A Star Among Stars

Updated: Oct 18, 2021


A Star Among Stars, 78x89 inch hand pieced red and white quilt by O.V. Brantley, 2020. Pattern by Willyne Hammerstein. Quilted by Maxine Moore. Photo by Ron Witherspoon.

Today is my daughter India’s formal wedding day! (We had a small intimate wedding last year during Covid, but today is the big celebration with family and friends). I have been sharing a red and white quilt all week, and of course, I saved the best for last.


Today’s red and white quilt is A Star Among Stars. On her special day, India will be a beautiful princess with all her heavenly angels joining the celebration. I look forward to sharing some wedding pictures with you, but for now here’s a word about A Star Among Stars.

Pentagons ready to be sewn into a rosette

Of all the over 300 quilts I have made, A Star Among Stars tested my discipline and perseverance the most. It is my interpretation of Willyne Hammerstein’s LaPassacaglia quilt pattern. I am sure it has over 1000 pieces and it is entirely pieced by hand using English paper piecing. This is my first and maybe my last English paper pieced quilt!


While I did not enjoy piecing this quilt, I do love the way it turned out. It will definitely be a star in my collection of red and white quilts. I am slowly working toward publishing a book of red and white quilts.

Tools needed to hand piece this quilt — especially my angel thimble.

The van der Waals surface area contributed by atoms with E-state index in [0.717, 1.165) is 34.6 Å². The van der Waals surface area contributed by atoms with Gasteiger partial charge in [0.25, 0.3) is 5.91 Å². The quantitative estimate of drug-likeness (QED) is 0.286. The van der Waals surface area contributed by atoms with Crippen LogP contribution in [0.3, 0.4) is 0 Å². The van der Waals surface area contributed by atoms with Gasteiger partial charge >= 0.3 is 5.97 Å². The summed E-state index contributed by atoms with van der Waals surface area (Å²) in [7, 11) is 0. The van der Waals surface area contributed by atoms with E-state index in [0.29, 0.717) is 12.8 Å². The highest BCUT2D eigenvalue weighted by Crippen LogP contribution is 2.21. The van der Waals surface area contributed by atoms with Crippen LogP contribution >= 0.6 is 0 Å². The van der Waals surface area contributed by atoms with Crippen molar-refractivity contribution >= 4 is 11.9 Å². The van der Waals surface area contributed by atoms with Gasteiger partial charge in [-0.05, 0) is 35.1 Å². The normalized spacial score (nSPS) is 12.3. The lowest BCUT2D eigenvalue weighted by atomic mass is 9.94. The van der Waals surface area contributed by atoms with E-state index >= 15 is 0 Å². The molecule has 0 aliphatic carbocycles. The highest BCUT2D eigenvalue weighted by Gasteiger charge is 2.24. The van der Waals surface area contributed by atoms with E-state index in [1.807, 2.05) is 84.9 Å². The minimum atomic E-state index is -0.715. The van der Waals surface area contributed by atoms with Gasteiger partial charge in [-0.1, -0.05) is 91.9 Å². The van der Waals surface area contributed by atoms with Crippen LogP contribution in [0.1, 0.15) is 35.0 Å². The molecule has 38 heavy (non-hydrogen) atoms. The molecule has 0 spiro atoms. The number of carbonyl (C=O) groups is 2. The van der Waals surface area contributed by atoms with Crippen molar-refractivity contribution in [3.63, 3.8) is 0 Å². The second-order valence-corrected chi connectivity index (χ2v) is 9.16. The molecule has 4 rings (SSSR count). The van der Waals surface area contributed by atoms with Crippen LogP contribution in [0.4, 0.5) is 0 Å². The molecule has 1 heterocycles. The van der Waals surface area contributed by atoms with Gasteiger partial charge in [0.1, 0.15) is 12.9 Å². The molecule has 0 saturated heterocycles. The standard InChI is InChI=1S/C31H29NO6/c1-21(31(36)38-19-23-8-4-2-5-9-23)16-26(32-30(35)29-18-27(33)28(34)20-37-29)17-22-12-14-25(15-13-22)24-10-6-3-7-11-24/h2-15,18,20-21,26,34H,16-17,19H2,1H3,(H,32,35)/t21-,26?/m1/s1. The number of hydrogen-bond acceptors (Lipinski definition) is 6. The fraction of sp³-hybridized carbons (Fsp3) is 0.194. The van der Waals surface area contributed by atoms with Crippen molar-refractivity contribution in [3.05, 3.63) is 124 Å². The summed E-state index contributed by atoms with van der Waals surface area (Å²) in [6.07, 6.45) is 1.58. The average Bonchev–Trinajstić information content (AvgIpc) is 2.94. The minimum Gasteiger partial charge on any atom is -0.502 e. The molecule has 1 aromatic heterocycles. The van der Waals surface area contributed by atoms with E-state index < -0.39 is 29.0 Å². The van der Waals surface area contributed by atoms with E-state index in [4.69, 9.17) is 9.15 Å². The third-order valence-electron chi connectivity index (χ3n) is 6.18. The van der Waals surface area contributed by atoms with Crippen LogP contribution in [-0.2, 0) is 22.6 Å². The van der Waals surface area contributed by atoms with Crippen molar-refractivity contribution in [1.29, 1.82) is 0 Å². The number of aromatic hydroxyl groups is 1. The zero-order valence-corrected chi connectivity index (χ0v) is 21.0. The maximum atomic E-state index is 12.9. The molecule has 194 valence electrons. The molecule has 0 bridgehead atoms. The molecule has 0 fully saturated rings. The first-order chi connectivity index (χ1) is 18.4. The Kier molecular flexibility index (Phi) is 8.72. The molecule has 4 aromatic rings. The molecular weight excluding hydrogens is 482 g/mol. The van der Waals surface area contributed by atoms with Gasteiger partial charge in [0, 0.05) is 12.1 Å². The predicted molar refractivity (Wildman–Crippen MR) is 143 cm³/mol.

If you are familiar with this pattern, you may know that once all the pieces are joined, the pattern calls for squaring up the quilt by cutting off some of the paper pieced rosettes. I could not bear to do that after putting in all that work, so I opted to appliqué the rosettes to a white, starry, metallic background.

Angel detail of A Star Among Stars

I appliquéd angels and stars to the background to fill up the white space. I also added red star buttons for dimension and interest. I think the angels make the quilt.


My friend Maxine Moore quilted A Star Among Stars on her long arm using a swirly star pattern. She managed not to stitch on the angels so it allows them to stand out a bit. As you can see, stars are everywhere in this quilt.

Back of A Star Among Stars

The back of the quilt is a traditional red and white print. There is a hanging sleeve on the back for easy display and a label that documents the quilt.


Why would I torture myself to make this quilt, you wonder? Because my monthly quilting group chose this pattern as our annual project, and I did not want to flunk out of quilt school.


ME! Working hard on A Star Among Stars

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